Impromtu jury duty

Judging from Maggie's How To Get Out of Jury Duty & David's dispatches from jury duty (maybe: "How to Get Into Jury Duty"?), we at mental_floss definitely haven't shied away from how to cope with the litigious life. I haven't actually had to/had the pleasure to serve on a Los Angeles jury yet, but I did cast the syndicated "Jury Duty" television show last year...Maybe there's some viable conflict of interest there that would get me off the hook.

But at least I haven't yet encountered "emergency jury duty"--as the people of Greeley, CO have recently:

After 161 out of 200 people failed to show up for jury duty, the Greeley courts resorted to what they refer to as "emergency jury duty subpoenas" — picking 50 random people off the street and forcing them to participate in jury duty. Citizens were approached on the sidewalk, in the supermarket and even at the local gym.

But these people didn't just happily volunteer their sweaty armpits and grocery bags full of spoiling milk to sit through a riveting trial. Instead, they were threatened with contempt of court citations if they refused to drop the day's plans for a seat in the jury.

And that's the third time in the last two months they've had to launch such surprise attacks! The best quote was from Karen McMillan:

s By early Wednesday afternoon, more than 50 people had reported to emergency jury duty, many perturbed that they had to drop everything to possibly serve on a jury.


"I have like 5 tons of stuff to do at work," McMillan said.

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Netflix's Most-Binged Shows of 2017, Ranked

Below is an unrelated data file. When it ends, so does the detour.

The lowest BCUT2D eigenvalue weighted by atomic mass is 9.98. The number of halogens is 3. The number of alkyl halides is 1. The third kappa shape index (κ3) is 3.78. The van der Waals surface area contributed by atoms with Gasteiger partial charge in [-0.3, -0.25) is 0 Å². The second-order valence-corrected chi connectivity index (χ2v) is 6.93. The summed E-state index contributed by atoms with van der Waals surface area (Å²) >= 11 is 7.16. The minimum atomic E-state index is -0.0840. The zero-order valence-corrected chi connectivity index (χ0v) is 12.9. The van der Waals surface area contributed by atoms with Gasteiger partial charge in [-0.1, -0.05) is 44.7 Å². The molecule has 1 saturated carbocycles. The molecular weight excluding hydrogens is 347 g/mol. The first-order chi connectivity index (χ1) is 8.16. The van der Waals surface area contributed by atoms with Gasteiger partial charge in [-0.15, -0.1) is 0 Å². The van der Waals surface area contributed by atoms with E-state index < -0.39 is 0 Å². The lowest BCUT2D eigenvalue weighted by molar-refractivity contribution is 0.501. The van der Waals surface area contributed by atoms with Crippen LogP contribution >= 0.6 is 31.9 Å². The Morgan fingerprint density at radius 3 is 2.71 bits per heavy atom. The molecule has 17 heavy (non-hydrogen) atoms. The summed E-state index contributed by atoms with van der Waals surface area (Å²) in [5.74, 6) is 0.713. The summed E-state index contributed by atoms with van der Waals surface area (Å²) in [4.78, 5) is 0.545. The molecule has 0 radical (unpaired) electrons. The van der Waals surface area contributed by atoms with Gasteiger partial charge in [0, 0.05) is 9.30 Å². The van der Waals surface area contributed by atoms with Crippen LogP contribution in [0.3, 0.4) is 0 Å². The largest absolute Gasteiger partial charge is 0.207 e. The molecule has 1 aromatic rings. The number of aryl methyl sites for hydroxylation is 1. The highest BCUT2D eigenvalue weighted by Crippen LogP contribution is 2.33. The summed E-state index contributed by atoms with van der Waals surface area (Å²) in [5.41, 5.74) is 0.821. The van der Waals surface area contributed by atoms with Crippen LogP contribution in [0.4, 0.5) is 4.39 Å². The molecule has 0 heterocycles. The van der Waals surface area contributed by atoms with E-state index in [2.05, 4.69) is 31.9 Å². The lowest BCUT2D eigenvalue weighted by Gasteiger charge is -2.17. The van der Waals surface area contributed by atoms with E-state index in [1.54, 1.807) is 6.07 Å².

Netflix might know your TV habits better than you do. Recently, the entertainment company's normally tight-lipped number-crunchers looked at user data collected between November 1, 2016 and November 1, 2017 to see which series people were powering through and which ones they were digesting more slowly. By analyzing members’ average daily viewing habits, they were able to determine which programs were more likely to be “binged” (or watched for more than two hours per day) and which were more often “savored” (or watched for less than two hours per day) by viewers.

They found that the highest number of Netflix bingers glutted themselves on the true crime parody American Vandal, followed by the Brazilian sci-fi series 3%, and the drama-mystery 13 Reasons Why. Other shows that had viewers glued to the couch in 2017 included Anne with an E, the Canadian series based on L. M. Montgomery's 1908 novel Anne of Green Gables, and the live-action Archie comics-inspired Riverdale.

In contrast, TV shows that viewers enjoyed more slowly included the Emmy-winning drama The Crown, followed by Big Mouth, Neo Yokio, A Series of Unfortunate Events, GLOW, Friends from College, and Ozark.

There's a dark side to this data, though: While the company isn't around to judge your sweatpants and the chip crumbs stuck to your couch, Netflix is privy to even your most embarrassing viewing habits. The company recently used this info to publicly call out a small group of users who turned their binges into full-fledged benders:

Oh, and if you're the one person in Antarctica binging Shameless, the streaming giant just outed you, too.

Netflix broke down their full findings in the infographic below and, Big Brother vibes aside, the data is pretty fascinating. It even includes survey data on which shows prompted viewers to “Netflix cheat” on their significant others and which shows were enjoyed by the entire family.

Netflix infographic "The Year in Bingeing"


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